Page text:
Maybe you've had your fill of horror, what with all the gruesome ghouls running around last night. But if you just can't get enough, here are a couple of lesser-known collections from the blood-soaked pens of two of the biggest names in the genre. (After all, if it's good enough for the National Book Foundation, who are we to argue?) The particular editions reviewed may be out of print, but numerous used copies of various editions are available through the usual online sources.
Night Shift by Stephen King
Night Shift is a collection of twenty short stories, many originally published in the men's magazine Cavalier between 1970 and 1975. The best are gripping tales of dread and horror. The worst prove that even the "master of the macabre" can't always craft a good story from unworthy material.
King does his best work when building friction between his main characters. In "Children of the Corn," a bickering couple driving through Nebraska discover an isolated town and a twisted religion. As the story opens, the wife asks, "Where are we, anyway?" The husband answers, "Nebraska," and the wife replies, "Yes, Burt. I know we're in Nebraska, Burt. But where the hell are we?" Immediately, the reader is riding along in the car with Vicky and Burt, a fellow passenger—and an eyewitness to the terror in the small town of Gatlin. More compelling than the creature in the cornfields is the way that the husband and wife inflict petty injuries on each other and ignore each other's feelings out of stubbornness—like the way Burt lingers in the town even though it's obvious that something is very wrong, the way he insists on investigating the empty church even though Vicky is so frightened that she begs him not to leave her alone in the car.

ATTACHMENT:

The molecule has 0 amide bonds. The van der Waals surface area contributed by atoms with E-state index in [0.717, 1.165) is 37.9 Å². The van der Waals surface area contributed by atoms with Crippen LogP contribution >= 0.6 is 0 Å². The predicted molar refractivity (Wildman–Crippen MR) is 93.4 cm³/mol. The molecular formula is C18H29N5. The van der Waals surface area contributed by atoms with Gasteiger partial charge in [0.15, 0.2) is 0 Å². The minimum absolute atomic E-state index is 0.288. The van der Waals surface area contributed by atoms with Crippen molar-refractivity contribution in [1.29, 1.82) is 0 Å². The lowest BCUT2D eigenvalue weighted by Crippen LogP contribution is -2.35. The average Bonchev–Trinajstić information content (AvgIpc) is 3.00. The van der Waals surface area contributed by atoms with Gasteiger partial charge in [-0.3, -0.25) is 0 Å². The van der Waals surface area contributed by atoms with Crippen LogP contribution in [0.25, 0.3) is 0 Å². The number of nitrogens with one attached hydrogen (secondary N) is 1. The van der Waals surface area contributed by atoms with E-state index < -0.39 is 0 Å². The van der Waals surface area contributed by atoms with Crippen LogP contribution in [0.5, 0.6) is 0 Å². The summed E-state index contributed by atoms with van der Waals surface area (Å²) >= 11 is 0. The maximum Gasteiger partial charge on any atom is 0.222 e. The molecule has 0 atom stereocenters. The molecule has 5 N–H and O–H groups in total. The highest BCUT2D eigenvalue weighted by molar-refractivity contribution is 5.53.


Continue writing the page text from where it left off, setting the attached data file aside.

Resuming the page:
In "Graveyard Shift," a textile mill worker plays a deadly game of chicken with his foreman as they descend into the mill's cellar. More gripping than the rodents they find is the antagonistic relationship between Hall, the college-educated drifter, and Warwick, the insensitive foreman. Warwick repeatedly refers to Hall with disdain as "college boy" and never eases up on the mill workers, despite the futility of their special cleanup project, the growing number of men suffering from rat bites, and the ever-increasing size of the rats they encounter while venturing deeper into the cavernous passageways beneath the mill.
King shows that he can write strong thrillers here, too. In "The Ledge," a cuckolded husband forces a man to walk the five-inch ledge outside of his penthouse apartment, forty-three stories up. "Quitters, Inc." concerns a company that uses pragmatic methods to help smokers kick the habit—or else.
Night Shift offers some welcome links to King's novels: "Night Surf," with its small group of A6 flu survivors, is a kind of precursor to The Stand; "Jerusalem's Lot" is a tenuous prequel to Salem's Lot and an obvious homage to H.P. Lovecraft, complete with a character screaming, "Servant of Yogsoggoth, the Nameless One! The Worm from beyond Space! Star-Eater!" before fleeing from the beast living beneath a desecrated church; and "One for the Road" is a short sequel to Salem's Lot, in which unlucky out-of-towners are trapped in The Lot during a snowstorm.